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Places of the Passion Week in 360-Degrees

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Between Palm Sunday and Easter Sunday Jesus spent every day in Jerusalem. The places of the Passion Week where He taught, died, and rose again are now traveled by Christian pilgrims.

Places of the Passion Week in 360-Degrees

(Photo: Sunrise over Jerusalem. Courtesy of the Pictorial Library of Bible Lands)

Last week I shared some 360-degree images from 11 various sites in Israel. This week I’m including some panoramic images I took from sites in Jerusalem—specifically, those that connect with the Passion Week of Jesus.

Just click on the images and drag right or left to look around!

The Mount of Olives from Dominus Flevit

Jesus began the Passion Week on Palm Sunday, descending the Mount of Olives on the back of a donkey—presenting Himself to Israel as their Messiah (Dan. 9:25; Zech. 9:9, 16; Matt. 21).

The site of the Dominus Flevit Church remembers the point where Jesus paused and wept over Jerusalem, knowing the leaders would reject Him and His offer of the kingdom.

See a full-screen view of the image.

The Southern Steps of the Temple Mount

The steps at the southern side of the Temple Mount provided access to the Temple for Jewish pilgrims. Jesus and His disciples would have used these steps to enter the temple during the Passion Week as Jesus taught on the Temple Mount.

These steps also would have been the place Jesus left the Temple for the final time.

See a full-screen view of the image.

The Western Wall

When Jesus left the Temple for the last time during Passion Week, He predicted the destruction of the Temple that would occur in AD 70 (Matthew 24:1–2). The ground beside the Western Wall is about 30 feet higher today than in Jesus’ time, because the Central Valley is filled with the rubble of the destroyed Temple.

The Western Wall represents the remains of the retaining wall that supported the Temple, and it represents modern Judaism’s holiest place.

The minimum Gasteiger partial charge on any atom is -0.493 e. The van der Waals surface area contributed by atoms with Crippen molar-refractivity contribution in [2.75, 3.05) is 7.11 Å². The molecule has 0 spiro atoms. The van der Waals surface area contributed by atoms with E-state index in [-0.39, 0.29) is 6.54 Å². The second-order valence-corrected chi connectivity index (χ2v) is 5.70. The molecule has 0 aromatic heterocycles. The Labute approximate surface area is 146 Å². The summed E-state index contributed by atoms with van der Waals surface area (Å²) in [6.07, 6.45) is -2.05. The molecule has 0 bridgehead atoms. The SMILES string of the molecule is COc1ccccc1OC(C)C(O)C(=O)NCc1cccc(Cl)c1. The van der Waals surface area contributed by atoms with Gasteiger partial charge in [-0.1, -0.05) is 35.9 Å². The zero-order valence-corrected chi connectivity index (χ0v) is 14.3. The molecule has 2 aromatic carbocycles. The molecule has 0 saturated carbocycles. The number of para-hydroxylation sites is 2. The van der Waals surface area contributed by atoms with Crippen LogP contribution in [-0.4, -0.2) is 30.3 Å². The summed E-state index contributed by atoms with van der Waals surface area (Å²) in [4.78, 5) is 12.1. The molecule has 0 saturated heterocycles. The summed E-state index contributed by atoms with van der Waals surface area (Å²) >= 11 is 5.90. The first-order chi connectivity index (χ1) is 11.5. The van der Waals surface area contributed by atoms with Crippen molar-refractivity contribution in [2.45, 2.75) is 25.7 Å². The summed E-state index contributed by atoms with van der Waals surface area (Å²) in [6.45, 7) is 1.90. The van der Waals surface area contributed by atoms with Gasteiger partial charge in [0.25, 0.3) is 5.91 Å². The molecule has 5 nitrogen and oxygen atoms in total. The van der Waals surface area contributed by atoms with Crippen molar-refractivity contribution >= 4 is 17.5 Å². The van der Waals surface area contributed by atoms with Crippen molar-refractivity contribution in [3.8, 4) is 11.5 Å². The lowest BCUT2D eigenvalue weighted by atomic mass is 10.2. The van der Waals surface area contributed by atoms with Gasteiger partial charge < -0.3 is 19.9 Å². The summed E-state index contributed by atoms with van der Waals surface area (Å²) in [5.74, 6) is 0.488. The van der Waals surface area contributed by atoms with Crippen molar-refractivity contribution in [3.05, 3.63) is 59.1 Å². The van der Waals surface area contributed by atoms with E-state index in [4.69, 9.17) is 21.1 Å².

See a full-screen view of the image.

The Upper Room and Courtyard

On Thursday evening of Passion Week, Jesus and His apostles celebrated Passover in an upper room on the Western Hill of Jerusalem (Mark 14:15). The building is different today but represents the same air space where the Last Supper occurred.

Some of the building’s stones in the courtyard below the Upper Room are those of a first-century Judeo-Christian Synagogue. Its orientation toward the Holy Sepulcher instead of the Temple reveals that it was also a church, venerating the site of the Last Supper.

See a full-screen view of the image (and here).

The Kidron Valley

After leaving the Upper Room, Jesus and His disciples made their way across the Kidron Valley toward the Garden of Gethsemane (John 18:1). This large monument was in the valley at that time, and Jesus would have seen it.

See a full-screen view of the image.

The Garden of Gethsemane and Church of All Nations

The Lord’s agonizing prayer and surrender in the Garden of Gethsemane is commemorated inside the Church of All Nations.

In this garden, Judas betrayed Jesus and all of the Lord’s disciples deserted Him (Matt. 26:48-56).

See a full-screen view of the image (and here).

The Church of St. Peter in Gallicantu

After Jesus’ arrest, the soldiers brought Him to Caiaphas, the High Priest (Matt. 26:57). The Church of St. Peter in Gallicantu commemorates the denial of Peter (Gallicantu means “rooster crowing”).

The Hinnom Valley flanks this site and the panorama shows a monastery near the valley at Akeldema, the “field of blood” where Judas hung himself.

See a full-screen view of the image.

The Church of the Holy Sepulcher

Jesus Christ was crucified and buried at sites best identified as inside the Church of the Holy Sepulcher.

On that first Easter Sunday, Jesus rose from the dead (Matt. 28:7). The location of His tomb (sepulcher) is covered with the beautiful dome seen below.

See a full-screen view of the image (and here).


Although these sites aren’t connected with the Passion Week, they’re worth including, as they still connect with Jesus’ ministry in Jerusalem.

The Pools of Bethesda and St. Anne’s Church

Jesus healed a lame man at these pools (John 5). The nearby St. Anne’s Church honors Mary’s parents.

See a full-screen view of the image (and here).

The Pool of Siloam

Jesus sent a blind man to this pool to wash the mud from his eyes, and when he did, he was healed (John 9:7).

See a full-screen view of the image.

Tell me what you think: Which of the places of the Passion Week most fascinates you? To leave a comment, just click here.

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